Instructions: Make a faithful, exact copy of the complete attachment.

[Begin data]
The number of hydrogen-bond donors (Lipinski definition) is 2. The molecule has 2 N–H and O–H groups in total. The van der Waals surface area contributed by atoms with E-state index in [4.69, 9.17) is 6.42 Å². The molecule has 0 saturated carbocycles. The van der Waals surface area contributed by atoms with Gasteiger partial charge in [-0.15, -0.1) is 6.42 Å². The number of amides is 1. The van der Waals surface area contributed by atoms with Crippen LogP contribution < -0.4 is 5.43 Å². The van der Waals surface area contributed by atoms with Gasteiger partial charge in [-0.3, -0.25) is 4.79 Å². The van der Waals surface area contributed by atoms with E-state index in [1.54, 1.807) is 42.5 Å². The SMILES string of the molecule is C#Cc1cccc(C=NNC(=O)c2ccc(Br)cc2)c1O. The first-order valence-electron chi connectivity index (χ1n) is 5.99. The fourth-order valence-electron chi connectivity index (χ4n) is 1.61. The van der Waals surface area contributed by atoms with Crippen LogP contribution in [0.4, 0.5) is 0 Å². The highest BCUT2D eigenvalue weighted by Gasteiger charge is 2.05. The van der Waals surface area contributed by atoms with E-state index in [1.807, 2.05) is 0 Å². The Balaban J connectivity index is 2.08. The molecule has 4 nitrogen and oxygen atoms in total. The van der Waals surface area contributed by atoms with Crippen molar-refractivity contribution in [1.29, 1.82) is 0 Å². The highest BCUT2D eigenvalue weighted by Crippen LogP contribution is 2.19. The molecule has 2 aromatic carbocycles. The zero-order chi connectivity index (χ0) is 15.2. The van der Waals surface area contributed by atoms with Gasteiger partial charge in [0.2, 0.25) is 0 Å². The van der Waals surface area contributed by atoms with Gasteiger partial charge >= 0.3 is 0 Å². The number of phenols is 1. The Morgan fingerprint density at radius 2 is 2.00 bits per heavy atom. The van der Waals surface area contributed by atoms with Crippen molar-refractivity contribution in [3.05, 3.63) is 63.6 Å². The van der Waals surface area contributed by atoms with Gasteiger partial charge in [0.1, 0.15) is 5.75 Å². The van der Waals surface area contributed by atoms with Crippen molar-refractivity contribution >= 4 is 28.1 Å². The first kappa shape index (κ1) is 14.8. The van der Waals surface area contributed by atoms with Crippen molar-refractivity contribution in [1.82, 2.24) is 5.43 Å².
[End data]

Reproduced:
The number of hydrogen-bond donors (Lipinski definition) is 2. The molecule has 2 N–H and O–H groups in total. The van der Waals surface area contributed by atoms with E-state index in [4.69, 9.17) is 6.42 Å². The molecule has 0 saturated carbocycles. The van der Waals surface area contributed by atoms with Gasteiger partial charge in [-0.15, -0.1) is 6.42 Å². The number of amides is 1. The van der Waals surface area contributed by atoms with Crippen LogP contribution < -0.4 is 5.43 Å². The van der Waals surface area contributed by atoms with Gasteiger partial charge in [-0.3, -0.25) is 4.79 Å². The van der Waals surface area contributed by atoms with E-state index in [1.54, 1.807) is 42.5 Å². The SMILES string of the molecule is C#Cc1cccc(C=NNC(=O)c2ccc(Br)cc2)c1O. The first-order valence-electron chi connectivity index (χ1n) is 5.99. The fourth-order valence-electron chi connectivity index (χ4n) is 1.61. The van der Waals surface area contributed by atoms with Crippen LogP contribution in [0.4, 0.5) is 0 Å². The highest BCUT2D eigenvalue weighted by Gasteiger charge is 2.05. The van der Waals surface area contributed by atoms with E-state index in [1.807, 2.05) is 0 Å². The Balaban J connectivity index is 2.08. The molecule has 4 nitrogen and oxygen atoms in total. The van der Waals surface area contributed by atoms with Crippen molar-refractivity contribution in [1.29, 1.82) is 0 Å². The highest BCUT2D eigenvalue weighted by Crippen LogP contribution is 2.19. The molecule has 2 aromatic carbocycles. The zero-order chi connectivity index (χ0) is 15.2. The van der Waals surface area contributed by atoms with Gasteiger partial charge in [0.2, 0.25) is 0 Å². The van der Waals surface area contributed by atoms with Gasteiger partial charge >= 0.3 is 0 Å². The number of phenols is 1. The Morgan fingerprint density at radius 2 is 2.00 bits per heavy atom. The van der Waals surface area contributed by atoms with Crippen molar-refractivity contribution in [3.05, 3.63) is 63.6 Å². The van der Waals surface area contributed by atoms with Gasteiger partial charge in [0.1, 0.15) is 5.75 Å². The van der Waals surface area contributed by atoms with Crippen molar-refractivity contribution >= 4 is 28.1 Å². The first kappa shape index (κ1) is 14.8. The van der Waals surface area contributed by atoms with Crippen molar-refractivity contribution in [1.82, 2.24) is 5.43 Å².